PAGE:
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The production of casks is a complex and continuous process. The timber used for their making is from either acacia or oak and in order for the color of whiskeys and brandies to become darker, sometimes mulberry tree is used.

Amber-like white wine is being preserved in acacia casks. Notwithstanding the above, casks made of oak remain the strongest and the best of all.

The oak tree contains tannin, which adds a specific flavor to alcohol. The trees are being chopped in the summer days when their pores are flexed, after which master-coopers do their plain sawing.


Logs are arranged in the open air, one above the other, in a way so that air could freely pass between them. They should stay in the outside for 2 to 3 years so that they could be dried in a natural manner, after which they become good for use.

The thickness of laths ranges depending on how big the cask that shall be made of them is intended to be, e.g. for a cask of 500 liters the thickness shall be 4 cm while for a cask of 230 liters it shall be 3.2 cm.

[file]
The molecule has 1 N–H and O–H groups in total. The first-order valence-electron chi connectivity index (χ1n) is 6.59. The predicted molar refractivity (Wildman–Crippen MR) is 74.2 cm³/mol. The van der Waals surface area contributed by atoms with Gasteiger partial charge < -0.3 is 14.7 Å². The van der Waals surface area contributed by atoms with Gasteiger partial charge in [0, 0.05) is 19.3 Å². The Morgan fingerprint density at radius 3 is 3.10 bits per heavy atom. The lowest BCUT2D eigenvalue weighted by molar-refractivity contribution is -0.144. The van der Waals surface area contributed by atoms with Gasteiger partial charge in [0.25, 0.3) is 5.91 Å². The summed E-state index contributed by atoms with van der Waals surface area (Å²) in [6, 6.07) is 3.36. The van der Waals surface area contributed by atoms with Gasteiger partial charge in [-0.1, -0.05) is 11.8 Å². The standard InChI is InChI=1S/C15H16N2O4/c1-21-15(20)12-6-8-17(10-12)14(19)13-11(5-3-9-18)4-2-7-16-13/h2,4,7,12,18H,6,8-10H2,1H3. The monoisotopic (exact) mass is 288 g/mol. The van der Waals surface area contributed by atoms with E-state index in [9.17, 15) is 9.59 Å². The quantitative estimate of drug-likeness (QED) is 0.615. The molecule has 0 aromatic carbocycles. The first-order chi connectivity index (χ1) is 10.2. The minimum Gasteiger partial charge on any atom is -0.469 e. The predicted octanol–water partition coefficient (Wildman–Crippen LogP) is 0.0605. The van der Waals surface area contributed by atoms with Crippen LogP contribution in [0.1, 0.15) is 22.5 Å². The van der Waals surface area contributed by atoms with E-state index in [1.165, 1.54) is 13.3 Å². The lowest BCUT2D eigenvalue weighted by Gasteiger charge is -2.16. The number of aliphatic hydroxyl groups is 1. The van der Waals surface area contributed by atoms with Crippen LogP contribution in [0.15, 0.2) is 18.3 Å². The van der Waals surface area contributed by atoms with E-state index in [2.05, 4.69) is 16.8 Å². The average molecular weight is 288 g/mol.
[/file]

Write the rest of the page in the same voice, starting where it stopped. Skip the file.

In order for the produce to acquire specific form, the width of laths in their separate sections has to be different – both ends should be narrower, by 1 or 2 cm, as compared to the section in the middle. After being ground, the boards are being arranged in conic form and the first girdle is fixed around them. The bending of the wood from the other end of the cone is being done by heating. A fire is built and the cone is hold in the vapor until the laths get softer. They get flexed and the rest of girdles are being threaded over. Between the cask girdles and the runway, where the bottom of the cask enters, bulrush is laid for greater strength and steadiness. The basket received is then left to dry.